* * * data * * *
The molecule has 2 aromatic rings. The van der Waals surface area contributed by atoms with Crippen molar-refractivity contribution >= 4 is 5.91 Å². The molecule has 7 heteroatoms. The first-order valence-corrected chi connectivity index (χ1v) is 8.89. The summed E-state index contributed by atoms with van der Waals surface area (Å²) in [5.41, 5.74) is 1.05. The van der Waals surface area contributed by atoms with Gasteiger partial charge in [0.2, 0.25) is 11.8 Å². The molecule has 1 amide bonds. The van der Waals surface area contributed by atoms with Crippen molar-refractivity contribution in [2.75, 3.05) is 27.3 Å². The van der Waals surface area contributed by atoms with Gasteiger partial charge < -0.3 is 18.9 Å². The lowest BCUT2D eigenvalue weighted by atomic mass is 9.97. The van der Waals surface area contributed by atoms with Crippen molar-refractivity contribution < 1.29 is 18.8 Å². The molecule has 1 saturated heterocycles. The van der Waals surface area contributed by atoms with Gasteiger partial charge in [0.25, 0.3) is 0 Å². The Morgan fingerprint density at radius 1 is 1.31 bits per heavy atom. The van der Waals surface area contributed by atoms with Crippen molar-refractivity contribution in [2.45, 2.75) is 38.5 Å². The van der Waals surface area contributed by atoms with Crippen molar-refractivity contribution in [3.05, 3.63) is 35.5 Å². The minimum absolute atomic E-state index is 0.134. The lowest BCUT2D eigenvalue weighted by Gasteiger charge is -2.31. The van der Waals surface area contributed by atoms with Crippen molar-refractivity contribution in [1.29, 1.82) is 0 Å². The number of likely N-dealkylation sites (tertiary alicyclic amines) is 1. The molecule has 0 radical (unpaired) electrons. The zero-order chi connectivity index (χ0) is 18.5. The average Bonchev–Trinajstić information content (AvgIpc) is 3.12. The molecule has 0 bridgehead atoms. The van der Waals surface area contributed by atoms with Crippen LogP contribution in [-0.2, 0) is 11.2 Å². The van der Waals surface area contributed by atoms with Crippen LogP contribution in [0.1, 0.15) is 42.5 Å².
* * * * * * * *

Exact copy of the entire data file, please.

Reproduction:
The molecule has 2 aromatic rings. The van der Waals surface area contributed by atoms with Crippen molar-refractivity contribution >= 4 is 5.91 Å². The molecule has 7 heteroatoms. The first-order valence-corrected chi connectivity index (χ1v) is 8.89. The summed E-state index contributed by atoms with van der Waals surface area (Å²) in [5.41, 5.74) is 1.05. The van der Waals surface area contributed by atoms with Gasteiger partial charge in [0.2, 0.25) is 11.8 Å². The molecule has 1 amide bonds. The van der Waals surface area contributed by atoms with Crippen molar-refractivity contribution in [2.75, 3.05) is 27.3 Å². The van der Waals surface area contributed by atoms with Gasteiger partial charge < -0.3 is 18.9 Å². The lowest BCUT2D eigenvalue weighted by atomic mass is 9.97. The van der Waals surface area contributed by atoms with Crippen molar-refractivity contribution < 1.29 is 18.8 Å². The molecule has 1 saturated heterocycles. The van der Waals surface area contributed by atoms with Gasteiger partial charge in [0.25, 0.3) is 0 Å². The Morgan fingerprint density at radius 1 is 1.31 bits per heavy atom. The van der Waals surface area contributed by atoms with Crippen molar-refractivity contribution in [2.45, 2.75) is 38.5 Å². The van der Waals surface area contributed by atoms with Crippen molar-refractivity contribution in [3.05, 3.63) is 35.5 Å². The minimum absolute atomic E-state index is 0.134. The lowest BCUT2D eigenvalue weighted by Gasteiger charge is -2.31. The van der Waals surface area contributed by atoms with Crippen molar-refractivity contribution in [1.29, 1.82) is 0 Å². The number of likely N-dealkylation sites (tertiary alicyclic amines) is 1. The molecule has 0 radical (unpaired) electrons. The zero-order chi connectivity index (χ0) is 18.5. The average Bonchev–Trinajstić information content (AvgIpc) is 3.12. The molecule has 0 bridgehead atoms. The van der Waals surface area contributed by atoms with Crippen LogP contribution in [-0.2, 0) is 11.2 Å². The van der Waals surface area contributed by atoms with Crippen LogP contribution in [0.1, 0.15) is 42.5 Å².